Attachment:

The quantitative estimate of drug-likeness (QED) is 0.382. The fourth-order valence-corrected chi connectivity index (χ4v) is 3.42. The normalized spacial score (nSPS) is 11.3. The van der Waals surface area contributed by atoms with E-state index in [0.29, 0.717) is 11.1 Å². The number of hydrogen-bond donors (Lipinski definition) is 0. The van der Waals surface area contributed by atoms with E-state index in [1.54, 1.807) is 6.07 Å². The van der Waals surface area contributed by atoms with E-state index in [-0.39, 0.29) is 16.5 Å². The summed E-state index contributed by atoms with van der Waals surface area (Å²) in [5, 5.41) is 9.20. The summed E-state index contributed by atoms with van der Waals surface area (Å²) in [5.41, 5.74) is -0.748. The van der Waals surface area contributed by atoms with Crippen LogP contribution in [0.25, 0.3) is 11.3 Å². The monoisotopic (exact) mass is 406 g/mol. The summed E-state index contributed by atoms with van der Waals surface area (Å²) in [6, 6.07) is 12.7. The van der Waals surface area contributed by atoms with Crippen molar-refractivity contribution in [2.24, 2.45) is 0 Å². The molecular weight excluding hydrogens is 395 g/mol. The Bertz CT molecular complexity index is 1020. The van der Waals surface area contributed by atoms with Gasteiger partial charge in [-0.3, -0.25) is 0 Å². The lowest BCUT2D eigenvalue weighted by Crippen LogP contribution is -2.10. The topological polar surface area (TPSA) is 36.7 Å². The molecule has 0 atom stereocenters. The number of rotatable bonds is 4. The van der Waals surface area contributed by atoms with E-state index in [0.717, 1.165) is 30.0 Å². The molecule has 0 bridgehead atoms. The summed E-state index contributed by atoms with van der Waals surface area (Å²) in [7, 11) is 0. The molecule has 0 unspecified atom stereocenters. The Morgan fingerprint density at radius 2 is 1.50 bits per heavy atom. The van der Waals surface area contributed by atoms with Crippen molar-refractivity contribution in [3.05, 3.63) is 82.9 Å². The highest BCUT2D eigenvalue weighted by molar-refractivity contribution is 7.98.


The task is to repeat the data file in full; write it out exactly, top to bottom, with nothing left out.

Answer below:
The quantitative estimate of drug-likeness (QED) is 0.382. The fourth-order valence-corrected chi connectivity index (χ4v) is 3.42. The normalized spacial score (nSPS) is 11.3. The van der Waals surface area contributed by atoms with E-state index in [0.29, 0.717) is 11.1 Å². The number of hydrogen-bond donors (Lipinski definition) is 0. The van der Waals surface area contributed by atoms with E-state index in [1.54, 1.807) is 6.07 Å². The van der Waals surface area contributed by atoms with E-state index in [-0.39, 0.29) is 16.5 Å². The summed E-state index contributed by atoms with van der Waals surface area (Å²) in [5, 5.41) is 9.20. The summed E-state index contributed by atoms with van der Waals surface area (Å²) in [5.41, 5.74) is -0.748. The van der Waals surface area contributed by atoms with Crippen LogP contribution in [0.25, 0.3) is 11.3 Å². The monoisotopic (exact) mass is 406 g/mol. The summed E-state index contributed by atoms with van der Waals surface area (Å²) in [6, 6.07) is 12.7. The van der Waals surface area contributed by atoms with Crippen molar-refractivity contribution in [2.24, 2.45) is 0 Å². The molecular weight excluding hydrogens is 395 g/mol. The Bertz CT molecular complexity index is 1020. The van der Waals surface area contributed by atoms with Gasteiger partial charge in [-0.3, -0.25) is 0 Å². The lowest BCUT2D eigenvalue weighted by Crippen LogP contribution is -2.10. The topological polar surface area (TPSA) is 36.7 Å². The molecule has 0 atom stereocenters. The number of rotatable bonds is 4. The van der Waals surface area contributed by atoms with E-state index in [0.717, 1.165) is 30.0 Å². The molecule has 0 bridgehead atoms. The summed E-state index contributed by atoms with van der Waals surface area (Å²) in [7, 11) is 0. The molecule has 0 unspecified atom stereocenters. The Morgan fingerprint density at radius 2 is 1.50 bits per heavy atom. The van der Waals surface area contributed by atoms with Crippen molar-refractivity contribution in [3.05, 3.63) is 82.9 Å². The highest BCUT2D eigenvalue weighted by molar-refractivity contribution is 7.98.